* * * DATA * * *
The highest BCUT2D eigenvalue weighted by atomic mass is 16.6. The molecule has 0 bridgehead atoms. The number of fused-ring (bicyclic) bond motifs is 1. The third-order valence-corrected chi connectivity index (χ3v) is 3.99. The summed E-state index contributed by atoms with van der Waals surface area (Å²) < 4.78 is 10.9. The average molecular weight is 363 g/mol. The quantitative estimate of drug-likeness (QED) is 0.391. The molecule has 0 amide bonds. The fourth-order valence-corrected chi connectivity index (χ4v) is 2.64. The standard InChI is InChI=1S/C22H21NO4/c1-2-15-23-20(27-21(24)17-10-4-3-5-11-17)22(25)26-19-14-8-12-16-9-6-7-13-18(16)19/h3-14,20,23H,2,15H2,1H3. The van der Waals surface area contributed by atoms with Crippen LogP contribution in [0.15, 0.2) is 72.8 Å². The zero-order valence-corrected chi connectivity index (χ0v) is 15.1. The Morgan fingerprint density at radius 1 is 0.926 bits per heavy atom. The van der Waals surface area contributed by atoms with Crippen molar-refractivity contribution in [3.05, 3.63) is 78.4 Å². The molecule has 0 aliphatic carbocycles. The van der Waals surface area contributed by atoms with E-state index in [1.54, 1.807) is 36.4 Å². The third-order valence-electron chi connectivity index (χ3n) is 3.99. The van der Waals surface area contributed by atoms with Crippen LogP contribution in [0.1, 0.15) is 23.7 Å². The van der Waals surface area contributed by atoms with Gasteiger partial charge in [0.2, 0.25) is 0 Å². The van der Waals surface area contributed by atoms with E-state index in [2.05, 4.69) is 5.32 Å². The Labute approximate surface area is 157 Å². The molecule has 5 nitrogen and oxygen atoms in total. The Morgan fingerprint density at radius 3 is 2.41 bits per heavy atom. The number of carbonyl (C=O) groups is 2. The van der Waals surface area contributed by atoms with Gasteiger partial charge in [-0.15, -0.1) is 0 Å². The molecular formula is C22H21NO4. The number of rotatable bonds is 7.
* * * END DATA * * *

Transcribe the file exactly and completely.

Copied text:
The highest BCUT2D eigenvalue weighted by atomic mass is 16.6. The molecule has 0 bridgehead atoms. The number of fused-ring (bicyclic) bond motifs is 1. The third-order valence-corrected chi connectivity index (χ3v) is 3.99. The summed E-state index contributed by atoms with van der Waals surface area (Å²) < 4.78 is 10.9. The average molecular weight is 363 g/mol. The quantitative estimate of drug-likeness (QED) is 0.391. The molecule has 0 amide bonds. The fourth-order valence-corrected chi connectivity index (χ4v) is 2.64. The standard InChI is InChI=1S/C22H21NO4/c1-2-15-23-20(27-21(24)17-10-4-3-5-11-17)22(25)26-19-14-8-12-16-9-6-7-13-18(16)19/h3-14,20,23H,2,15H2,1H3. The van der Waals surface area contributed by atoms with Crippen LogP contribution in [0.15, 0.2) is 72.8 Å². The zero-order valence-corrected chi connectivity index (χ0v) is 15.1. The Morgan fingerprint density at radius 1 is 0.926 bits per heavy atom. The van der Waals surface area contributed by atoms with Crippen molar-refractivity contribution in [3.05, 3.63) is 78.4 Å². The molecule has 0 aliphatic carbocycles. The van der Waals surface area contributed by atoms with E-state index in [1.54, 1.807) is 36.4 Å². The third-order valence-electron chi connectivity index (χ3n) is 3.99. The van der Waals surface area contributed by atoms with Crippen LogP contribution in [0.1, 0.15) is 23.7 Å². The van der Waals surface area contributed by atoms with Gasteiger partial charge in [0.2, 0.25) is 0 Å². The van der Waals surface area contributed by atoms with E-state index in [2.05, 4.69) is 5.32 Å². The Labute approximate surface area is 157 Å². The molecule has 5 nitrogen and oxygen atoms in total. The Morgan fingerprint density at radius 3 is 2.41 bits per heavy atom. The number of carbonyl (C=O) groups is 2. The van der Waals surface area contributed by atoms with Gasteiger partial charge in [-0.15, -0.1) is 0 Å². The molecular formula is C22H21NO4. The number of rotatable bonds is 7.